So then what exactly do you suggest? Are you stating that the bottom line of a business, great or small, is more important than the ability to live slightly above the poverty line? A living wage is not nearly as important as a profit margin? I mean, I can understand a small business having a hard time being able to pay the number of staff they require the minimum wage, but WalMart and co sure as hell can, and the larger companies employ far more people at min than the hipster coffee joint on the corner.

  • rhonda

    I call for legislation where Government and Corporations alike have to employ 75% of their workforce from cities from which they reside.

    • Paul Kishimoto


      How do you determine where a company “resides”?

      • nevilleross

        By the same way the government has always determined it.

  • OgtheDim

    Ur Huwai spell checker doesn’t work so well.

  • vampchick21

    Who are you mad at? You seem to be both angry at hard working people earning minimum wage who’s wages just went up on your dime? Or are you mad at those of us who actually live within the city who make more than minimum wage?


    • dsmithhfx


    • nevilleross

      She’s ‘angry’ because Faux Noise and Sun News Network told her to be. Ignore her.

  • vampchick21

    Lemme help you. Rage is more effective with correct grammar and spelling.


    “If you raise minimum wage, jobs will not be created and inflation (what is your point regarding inflation? You stopped mid-thought on that). It is economics (do you mean simple economics? Please provide necessary back up to prove the point you are attempting to make). Get a brain morons.”

    As per my questions in brackets, you seem to have stopped mid-thought on inflation and not really clarified your stance on economic impact where raising the minimum wage is concerned.

    Think carefully, type slowly, finish your thoughts and use spell check. Try again. You may have valid talking point or you yourself may be the moron.

  • Paul Kishimoto

    I hope we can hold them to the pledge to pass legislation indexing it to inflation. That’s a huge deal.

    Imagine how much less sturm und drang we’d have to deal with in the municipal budgets if the property tax take were, at minimum, indexed to inflation.

  • nevilleross

    This ‘wage’ is still not enough; it needs to be $20.25, enough that people can save, be able to buy a ton of clothes, and buy things so that the economy can be stable (if people can’t afford to buy goods, then the economy suffers.)

    Somebody said it best about these companies and what they do: If a Business Won’t Pay a Living Wage, It Shouldn’t Exist

    • OgtheDim

      I stopped reading that article when the writer said

      “Look at it this way: when someone opens up a business, they’re entitled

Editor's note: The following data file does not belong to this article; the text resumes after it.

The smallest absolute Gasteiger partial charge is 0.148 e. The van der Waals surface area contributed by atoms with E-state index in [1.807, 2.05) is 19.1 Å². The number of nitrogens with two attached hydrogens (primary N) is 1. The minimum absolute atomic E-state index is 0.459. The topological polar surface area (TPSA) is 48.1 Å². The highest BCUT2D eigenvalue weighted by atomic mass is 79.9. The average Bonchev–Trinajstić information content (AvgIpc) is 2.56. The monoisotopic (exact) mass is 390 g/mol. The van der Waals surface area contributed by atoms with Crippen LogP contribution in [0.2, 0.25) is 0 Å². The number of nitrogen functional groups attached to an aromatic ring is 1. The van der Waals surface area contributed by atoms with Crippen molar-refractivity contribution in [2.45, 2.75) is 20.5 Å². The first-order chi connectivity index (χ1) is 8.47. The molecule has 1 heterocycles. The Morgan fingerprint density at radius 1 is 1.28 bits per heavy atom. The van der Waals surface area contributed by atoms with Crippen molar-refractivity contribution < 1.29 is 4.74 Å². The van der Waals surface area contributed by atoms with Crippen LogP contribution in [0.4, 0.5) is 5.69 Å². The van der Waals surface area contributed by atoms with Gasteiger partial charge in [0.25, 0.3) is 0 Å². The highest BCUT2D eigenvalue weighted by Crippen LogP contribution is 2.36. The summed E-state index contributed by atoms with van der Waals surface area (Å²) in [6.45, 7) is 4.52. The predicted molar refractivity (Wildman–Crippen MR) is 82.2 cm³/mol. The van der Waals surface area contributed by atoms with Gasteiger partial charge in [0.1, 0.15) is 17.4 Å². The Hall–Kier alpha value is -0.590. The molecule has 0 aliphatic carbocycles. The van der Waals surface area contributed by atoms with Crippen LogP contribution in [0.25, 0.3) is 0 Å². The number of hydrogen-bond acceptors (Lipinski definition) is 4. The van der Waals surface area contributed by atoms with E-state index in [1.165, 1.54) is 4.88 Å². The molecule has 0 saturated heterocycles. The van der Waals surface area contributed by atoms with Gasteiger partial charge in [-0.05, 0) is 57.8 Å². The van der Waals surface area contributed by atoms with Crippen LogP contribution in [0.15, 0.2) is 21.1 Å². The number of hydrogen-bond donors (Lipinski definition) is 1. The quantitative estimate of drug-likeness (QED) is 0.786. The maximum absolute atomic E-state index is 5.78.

to all sorts of special tax breaks that most people can’t get. They can
      write off fancy meals;….”

      Yup, every single businessperson is eating at Chez I’m a Rich Bastard and then writing stuff off.

      As I keep harping on, walk a mile in people’s shoes.

      Its obvious that minimum wage is not enough. But its not obvious that the answer is to raise it more. Intuitively, most of us understand that Inflation alone eats up any rise in wages.

      Personally, I’d prefer that we tax consumption more, start income taxes at $35K and provide a consumption tax rebate for everybody making that amount or less. That way people would have more to spend but there would be a brake on consumption to reduce inflation.

      • LTJ

        So you stopped reading 15% of the way into the article, but you’re qualified to pass judgment on it?

        And you intuitively can understand what it is that “most of us” intuitively understand?


  • Robert Boxer

    I wrote an article recently about how an increase in the minimum wage rate increases unemployment. You can read it here:

    • dsmithhfx

      Slavery = full employment?

    • LTJ

      How kind of you, as a representative of the Great Empire of the United States of America, to point out our ignorance. Clearly, Walmart’s interests matter more than those of poor working Canadians, and we need to understand that.

      You serve your masters well, and we must learn to do the same.

  • zozm

    Methinks you would need to raise the minimum wage a whole he11 of a lot more than 0.75 cents to see any substantive inflationary effect (although inflation doesn’t seem to be a real big issue given interest rates…………….). Assuming a 40 hour week 0.75 cents more an hour is an extra $1440 before tax. Think of all the extra candy bars, groceries and crystal meth you could buy with $1500 a year! Wow!

  • Theodore

    I have a question and I need someone to inform me about this issue. Since the government can control the minimum wage; why can’t they control the inflation and limit how business owners do their pricing?

  • vampchick21

    Okie dokie then. Chalk it up to old age. :)

  • tyrannosaurus_rek

    Get back under your bridge, troll.

  • vampchick21

    He spent a a portion of the early evening trying to post that same post over and over and over. Definition of insanity.